*> 150.1.10.0/24    162.1.0.3                              0 300 i
*> 162.1.7.0/24     162.1.0.2                              0 300 i
*> 162.1.18.0/24    162.1.0.3                              0 300 i
*> 205.90.31.0      162.1.0.3                              0 300 200 254 ?
*> 220.20.3.0       162.1.0.3                              0 300 200 254 ?
*> 222.22.2.0       162.1.0.3                              0 300 200 254 ?

Total number of prefixes 7

4.3 BGP Filtering

Configure a new loopback interface on r5 and advertise it into BGP.  r4 should not pass this prefix on.  Configure this on r5.

Use the ‘no-advertise’ BGP community.

set community

(Optional) Well know communities can be specified by using the following keywords:

•internet
•local-as
•no-advertise
•no-export

ip prefix-list TASK_43 seq 5 permit 162.1.15.0/24
!
route-map TASK_43 permit 10
 match ip address prefix-list TASK_43
 set community no-advertise
!
route-map TASK_43 permit 1000
!
router bgp 500
 neighbor 150.1.4.4 send-community  <- don’t forget this line
 neighbor 150.1.4.4 route-map TASK_43 out

r4#sh ip bgp 162.1.15.0
BGP routing table entry for 162.1.15.0/24, version 22
Paths: (1 available, best #1, table Default-IP-Routing-Table, not advertised to any peer)
Flag: 0x880
  Not advertised to any peer 
  500
    150.1.5.5 (metric 66) from 150.1.5.5 (150.1.5.5)
      Origin IGP, metric 0, localpref 100, valid, external, best
      Community: no-advertise

IE used an as-path access-list matching ^$ instead of a prefix-list matching the network.  Both methods work, but the IE method would match any additional networks that you decide to advertise on r5 in the future.

4.4 BGP Table Stability

Pretty simple task using BGP dampening on routes learned from BB3 with the variables specified in the task.

bgp dampening

half-life: 15 minutes
reuse: 750
suppress: 2000
max-suppress-time: 4 times half-life

We are asked to set the max-suppress-time to 30 minutes.  This can be usually be done two ways.  Set the max-suppress-time to number of minutes specified, or set the half-life to 1/4 of that amount.  In this task we cannot use 1/4 of the max-suppress-time (30 minutes) for the half-life because it is not a whole number (7.5).

(Optional) Maximum time (in minutes) a route can be suppressed. The range is from 1 to 20000; the default is 4 times the half-life. If the half-life value is allowed to default, the maximum suppress time defaults to 60 minutes. When the max-suppress-time is configured, the maximum penalty will never be exceeded, regardless of the number of times that the prefix dampens. The maximum penalty is computed with the following formula:

Max penalty = reuse-limit *2^(maximum suppress time/half time)

I applied the dampening only to routes from AS 54:

r4(config)#ip as-path access-list 44 permit ^54$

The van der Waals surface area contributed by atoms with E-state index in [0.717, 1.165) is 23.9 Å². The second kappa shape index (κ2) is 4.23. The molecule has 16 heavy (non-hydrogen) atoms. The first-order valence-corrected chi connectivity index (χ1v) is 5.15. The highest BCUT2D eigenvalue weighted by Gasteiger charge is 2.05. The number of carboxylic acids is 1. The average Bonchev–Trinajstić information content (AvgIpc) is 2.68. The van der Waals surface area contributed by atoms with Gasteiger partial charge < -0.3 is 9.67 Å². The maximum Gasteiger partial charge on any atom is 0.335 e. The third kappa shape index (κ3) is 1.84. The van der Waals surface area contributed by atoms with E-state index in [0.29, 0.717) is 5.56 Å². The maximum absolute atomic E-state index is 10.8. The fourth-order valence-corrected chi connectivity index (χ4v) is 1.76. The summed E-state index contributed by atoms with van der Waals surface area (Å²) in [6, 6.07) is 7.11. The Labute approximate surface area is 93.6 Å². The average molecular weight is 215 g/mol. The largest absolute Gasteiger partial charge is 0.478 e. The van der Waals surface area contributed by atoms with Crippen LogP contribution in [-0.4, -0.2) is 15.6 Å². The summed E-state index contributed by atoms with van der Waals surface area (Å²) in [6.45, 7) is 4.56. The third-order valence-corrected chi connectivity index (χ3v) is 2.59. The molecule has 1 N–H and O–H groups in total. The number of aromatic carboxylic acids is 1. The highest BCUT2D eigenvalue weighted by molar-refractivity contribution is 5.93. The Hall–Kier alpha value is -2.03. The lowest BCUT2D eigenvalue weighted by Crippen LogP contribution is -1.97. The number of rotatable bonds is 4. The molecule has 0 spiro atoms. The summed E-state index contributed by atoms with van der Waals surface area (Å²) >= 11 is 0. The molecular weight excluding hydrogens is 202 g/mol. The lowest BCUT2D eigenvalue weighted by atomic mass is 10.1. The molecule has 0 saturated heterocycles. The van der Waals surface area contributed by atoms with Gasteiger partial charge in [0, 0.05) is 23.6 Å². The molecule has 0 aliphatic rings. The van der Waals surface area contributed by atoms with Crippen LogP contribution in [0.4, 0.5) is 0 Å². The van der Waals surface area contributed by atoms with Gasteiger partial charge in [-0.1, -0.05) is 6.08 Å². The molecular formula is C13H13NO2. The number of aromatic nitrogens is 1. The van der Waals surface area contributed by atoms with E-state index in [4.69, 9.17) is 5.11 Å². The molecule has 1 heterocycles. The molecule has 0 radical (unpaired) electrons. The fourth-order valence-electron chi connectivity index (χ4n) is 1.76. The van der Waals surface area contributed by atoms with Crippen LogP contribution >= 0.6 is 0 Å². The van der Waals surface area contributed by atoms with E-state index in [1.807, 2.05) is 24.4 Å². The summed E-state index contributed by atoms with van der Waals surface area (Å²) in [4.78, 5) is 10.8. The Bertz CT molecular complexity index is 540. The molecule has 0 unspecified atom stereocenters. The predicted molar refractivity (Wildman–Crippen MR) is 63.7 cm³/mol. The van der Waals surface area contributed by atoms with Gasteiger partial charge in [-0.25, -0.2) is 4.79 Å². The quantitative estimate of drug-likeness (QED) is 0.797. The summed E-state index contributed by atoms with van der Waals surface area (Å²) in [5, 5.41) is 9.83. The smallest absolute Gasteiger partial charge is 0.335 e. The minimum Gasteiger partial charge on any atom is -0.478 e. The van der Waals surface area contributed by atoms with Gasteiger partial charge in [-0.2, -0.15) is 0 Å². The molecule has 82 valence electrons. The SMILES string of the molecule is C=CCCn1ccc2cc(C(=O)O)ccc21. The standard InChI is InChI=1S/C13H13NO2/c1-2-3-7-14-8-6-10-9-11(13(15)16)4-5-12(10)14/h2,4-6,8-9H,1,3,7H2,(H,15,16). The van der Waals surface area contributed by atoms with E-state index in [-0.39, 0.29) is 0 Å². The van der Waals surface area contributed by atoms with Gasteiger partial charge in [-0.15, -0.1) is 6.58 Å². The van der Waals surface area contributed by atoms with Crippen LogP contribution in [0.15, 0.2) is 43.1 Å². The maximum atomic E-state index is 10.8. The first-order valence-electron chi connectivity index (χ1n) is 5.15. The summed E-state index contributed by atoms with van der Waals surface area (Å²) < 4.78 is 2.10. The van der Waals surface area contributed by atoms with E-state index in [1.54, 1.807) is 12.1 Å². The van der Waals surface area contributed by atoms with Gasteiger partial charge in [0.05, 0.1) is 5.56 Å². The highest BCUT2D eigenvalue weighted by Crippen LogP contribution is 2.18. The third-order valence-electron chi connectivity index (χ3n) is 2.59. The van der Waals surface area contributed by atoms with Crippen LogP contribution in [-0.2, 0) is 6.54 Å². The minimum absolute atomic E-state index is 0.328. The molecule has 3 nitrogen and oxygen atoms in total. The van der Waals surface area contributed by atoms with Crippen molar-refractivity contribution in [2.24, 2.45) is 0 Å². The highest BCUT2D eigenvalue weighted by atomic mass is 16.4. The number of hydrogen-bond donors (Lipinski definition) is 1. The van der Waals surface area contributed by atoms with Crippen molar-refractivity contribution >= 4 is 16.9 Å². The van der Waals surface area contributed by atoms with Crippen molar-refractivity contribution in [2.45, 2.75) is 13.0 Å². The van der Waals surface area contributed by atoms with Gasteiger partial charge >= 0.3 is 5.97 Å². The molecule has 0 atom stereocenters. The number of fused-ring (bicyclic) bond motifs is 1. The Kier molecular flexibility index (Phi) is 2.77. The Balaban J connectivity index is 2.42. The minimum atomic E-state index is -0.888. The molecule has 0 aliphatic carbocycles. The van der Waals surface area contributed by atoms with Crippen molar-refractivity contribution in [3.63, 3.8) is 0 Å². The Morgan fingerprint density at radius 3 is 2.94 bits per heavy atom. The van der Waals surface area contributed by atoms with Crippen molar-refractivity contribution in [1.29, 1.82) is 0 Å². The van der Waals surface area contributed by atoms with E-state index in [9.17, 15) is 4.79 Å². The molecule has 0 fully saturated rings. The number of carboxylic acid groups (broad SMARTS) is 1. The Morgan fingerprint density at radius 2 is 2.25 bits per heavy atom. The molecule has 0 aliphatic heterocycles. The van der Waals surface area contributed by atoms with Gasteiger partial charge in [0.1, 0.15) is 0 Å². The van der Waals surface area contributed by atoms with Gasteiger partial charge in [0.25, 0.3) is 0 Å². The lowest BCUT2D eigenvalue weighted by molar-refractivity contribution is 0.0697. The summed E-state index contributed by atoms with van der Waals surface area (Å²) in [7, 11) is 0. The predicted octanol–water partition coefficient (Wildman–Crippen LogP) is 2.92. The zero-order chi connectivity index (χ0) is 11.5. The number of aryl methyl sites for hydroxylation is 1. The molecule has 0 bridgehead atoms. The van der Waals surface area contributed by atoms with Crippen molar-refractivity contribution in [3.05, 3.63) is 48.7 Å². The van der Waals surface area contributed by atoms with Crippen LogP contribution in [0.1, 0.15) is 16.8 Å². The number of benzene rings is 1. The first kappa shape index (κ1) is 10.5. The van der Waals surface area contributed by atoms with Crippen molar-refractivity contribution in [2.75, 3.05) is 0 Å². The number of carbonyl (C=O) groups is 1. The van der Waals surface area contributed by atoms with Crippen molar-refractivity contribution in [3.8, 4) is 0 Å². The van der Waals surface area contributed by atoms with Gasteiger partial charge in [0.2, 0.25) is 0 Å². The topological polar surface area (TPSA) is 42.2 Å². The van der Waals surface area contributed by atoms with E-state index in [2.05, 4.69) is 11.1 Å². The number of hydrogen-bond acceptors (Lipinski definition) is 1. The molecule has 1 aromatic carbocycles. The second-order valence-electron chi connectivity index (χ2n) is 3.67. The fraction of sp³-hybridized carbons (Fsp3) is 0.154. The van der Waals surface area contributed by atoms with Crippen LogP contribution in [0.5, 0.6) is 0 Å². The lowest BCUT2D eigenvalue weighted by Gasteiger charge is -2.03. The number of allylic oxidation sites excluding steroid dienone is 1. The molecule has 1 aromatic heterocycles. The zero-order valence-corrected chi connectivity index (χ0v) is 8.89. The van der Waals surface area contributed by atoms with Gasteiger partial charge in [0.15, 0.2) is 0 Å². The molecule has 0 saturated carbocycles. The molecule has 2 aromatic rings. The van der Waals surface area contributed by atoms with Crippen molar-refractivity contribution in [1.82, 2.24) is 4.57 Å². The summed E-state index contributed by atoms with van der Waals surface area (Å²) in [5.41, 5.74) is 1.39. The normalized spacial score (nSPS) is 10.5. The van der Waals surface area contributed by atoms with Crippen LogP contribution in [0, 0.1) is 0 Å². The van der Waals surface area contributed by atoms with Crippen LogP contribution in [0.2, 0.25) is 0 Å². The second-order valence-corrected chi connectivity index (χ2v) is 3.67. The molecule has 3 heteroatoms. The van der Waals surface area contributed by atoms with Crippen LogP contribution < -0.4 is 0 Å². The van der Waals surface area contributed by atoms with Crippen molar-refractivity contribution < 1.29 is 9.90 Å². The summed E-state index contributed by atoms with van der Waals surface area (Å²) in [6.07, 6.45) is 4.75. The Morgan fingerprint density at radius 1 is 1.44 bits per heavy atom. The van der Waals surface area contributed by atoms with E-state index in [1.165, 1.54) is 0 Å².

r4(config)#route-map TASK_44 permit 10
r4(config-route-map)#match as-path 44
r4(config-route-map)#set dampening 15 1000 3000 30
r4(config-route-map)#router bgp 100
r4(config-router)#bgp dampening route-map TASK_44

The IE solution applied BGP dampening to all prefixes on r4???

Task 4.4

r4#sh ip bgp dampening parameters
 dampening 15 1000 3000 30 (route-map TASK_44 10)
  Half-life time      : 15 mins       Decay Time       : 370 secs
  Max suppress penalty:  4000         Max suppress time: 30 mins
  Suppress penalty    :  3000         Reuse penalty    : 1000

 

April 12, 2008

Internetwork Expert Volume III: Lab 5 – Section 5

Exterior Gateway Routing – 7 Points

5.1 BGP Peerings

IE solution is missing the peerings r4-sw3 and r4-sw4.

5.2 BGP Path Manipulation

“Using local-preference within AS 200, ensure that r4 is used as the exit point for all BGP prefixes learned from AS 100.”

To affect OUTBOUND routing (weight and local_pref) we will create a route-map and apply it INBOUND.

r4:
route-map LOCAL_PREF permit 10
 set local-preference 1000
!
router bgp 200
 neighbor 128.1.14.1 route-map LOCAL_PREF in

“AS 100 should use r5 as the entyr point for any routes advertised by AS 200.”

Basically the same thing as the first task, but configured on the peering between r1 (AS 100) and r5 (AS 200):

r1(config)#route-map LOCAL_PREF perm 10
r1(config-route-map)#set local-pre 1000
r1(config-route-map)#router bgp 100
r1(config-router)#neigh 128.1.125.5 route-map LOCAL_PREF in

5.3 Redistribution

“Redistribute sw2’s lo0 network (150.1.8.0/24) into EIGRP on r4.”
“Do not redistribute any other BGP routes into EIGRP.”

Yuck.

I really screwed this task up.  Here’s the IE solution:

ip prefix-list SW2_LOOPBACK seq 5 permit 150.1.8.0/24
!
route-map BGP->EIGRP permit 10
 match ip address prefix-list SW2_LOOPBACK
!
router eigrp 10
 redistribute bgp 200 metric 1 1 1 1 1 route-map BGP->EIGRP
!
router bgp 200
 bgp redistribute-internal

I did everything except “bgp redistribute-internal”

bgp redistribute-internal

Usage Guidelines